Wayne Swan’s sixth budget plots a path to surplus by cutting bonuses for middle income Australians while protecting their flagship welfare and education reforms.
The Treasurer unveiled an $18 billion deficit for 2013-14, coming on top of a $19.4 billion deficit for this financial year, with no return to a substantial surplus until 2016-17.
Given last year’s budget forecast of a $1.5 billion surplus, the government’s estimates proved to be off by around $20 billion.
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Declaring this year’s budget to be about ‘‘consistency,’’ Mr Swan has avoided traditional pre-election big spending vote buying and opted instead to slash funding and bonuses for families, including the baby bonus, to the tune of $5 billion.
Faced with an imposing $60 billion shortfall in revenue over the next four years, the budget confirms billions of spending on the disability insurance scheme and education reforms and stumps up another $24 billion for infrastructure projects.
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Families in the middle income bracket stand to lose some family entitlements as well as promised carbon tax compensation, while incurring new costs for higher education when scholarship grants are converted to loans.
Read more: Government to axe baby bonus in budget
Government is scrapping baby bonus from March 1, 2014, or in nine months and two weeks, and will be replace it with an increase to the rate of Family Tax Benefit Part A. For families not claiming Paid Parental Leave, FTB-A will be increased by $2000 following the birth or adoption of a first child and by $1000 following the birth or adoption of a second or subsequent child. So if you're planning a baby, it's time to get cracking now! Read more about the scrapped baby bonus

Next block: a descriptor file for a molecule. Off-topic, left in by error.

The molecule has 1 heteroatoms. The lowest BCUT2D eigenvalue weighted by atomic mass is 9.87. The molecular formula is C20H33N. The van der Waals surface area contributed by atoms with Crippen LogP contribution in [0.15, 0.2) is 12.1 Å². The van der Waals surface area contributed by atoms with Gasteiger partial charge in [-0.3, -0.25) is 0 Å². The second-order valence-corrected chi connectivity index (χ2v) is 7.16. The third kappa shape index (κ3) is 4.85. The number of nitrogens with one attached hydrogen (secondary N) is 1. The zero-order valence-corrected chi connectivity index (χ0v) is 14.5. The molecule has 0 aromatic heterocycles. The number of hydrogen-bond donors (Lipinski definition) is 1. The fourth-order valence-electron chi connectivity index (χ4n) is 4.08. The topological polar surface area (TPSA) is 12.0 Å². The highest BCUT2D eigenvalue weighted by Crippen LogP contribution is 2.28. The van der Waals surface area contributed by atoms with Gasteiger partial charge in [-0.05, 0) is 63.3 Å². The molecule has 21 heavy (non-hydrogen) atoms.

The government has slated around $3 billion for new roads and rail which includes $1.8 billion for the WesConnex motorway in Sydney and $715 million for Brisbane’s Cross River Rail project.
Read more: New roads and rails on the books
The government confirmed its flagship DisabilityCare Australia scheme would be funded by a 0.5 percentage point increase on the Medicare levy. There will also be cuts to the Medicare safety net and increased spending on cancer care to the tune of $226 million.
If you are a smoker, the price of a pack of 25 cigarettes will cost you about 7 cents more from 2014. The Government will work out taxes on based on average weekly incomes rather than the Consumer Price Index (CPI). This is to ensure tobacco excise keeps in line with income growth.
Read more: Cancer care big winner in budget
People with disability have been denied the opportunity to live a life many of us take for granted.Tonight, we right this wrong #Budget
— Wayne Swan (@SwannyDPM) May 14, 2013
The budget will slice $2.3 billion from universities to help fund the Gonski education reforms however the government's big ticket plan to boost schools funding will get less than half a billion dollars in its first year.
There is $2.8 billion in extra money allocated to schools over the forward estimates in Tuesday's budget,starting with just $473 million in 2013-14. That means the bulk of the promised money won't be seen until 2017 and 2018.
Read more: Slow start for schools funding boost
Defence & Foreign Affairs
The Gillard government is cutting more than 1200 public service jobs in next year's budget savings some $580 million. Agencies to suffer cuts include the agriculture, broadband, education and environment departments.
Read more: Defence the big winner
The Department of Foreign Affairs and Trade will save $88.4 million over six years from a "temporary reduction" in Canberra-based staff while cuts to foreign aid should save the government around $3 billion.
Govt says #Budget is about "jobs and growth", yet it delivers higher unemployment and lower growth.
— Joe Hockey (@JoeHockey) May 14, 2013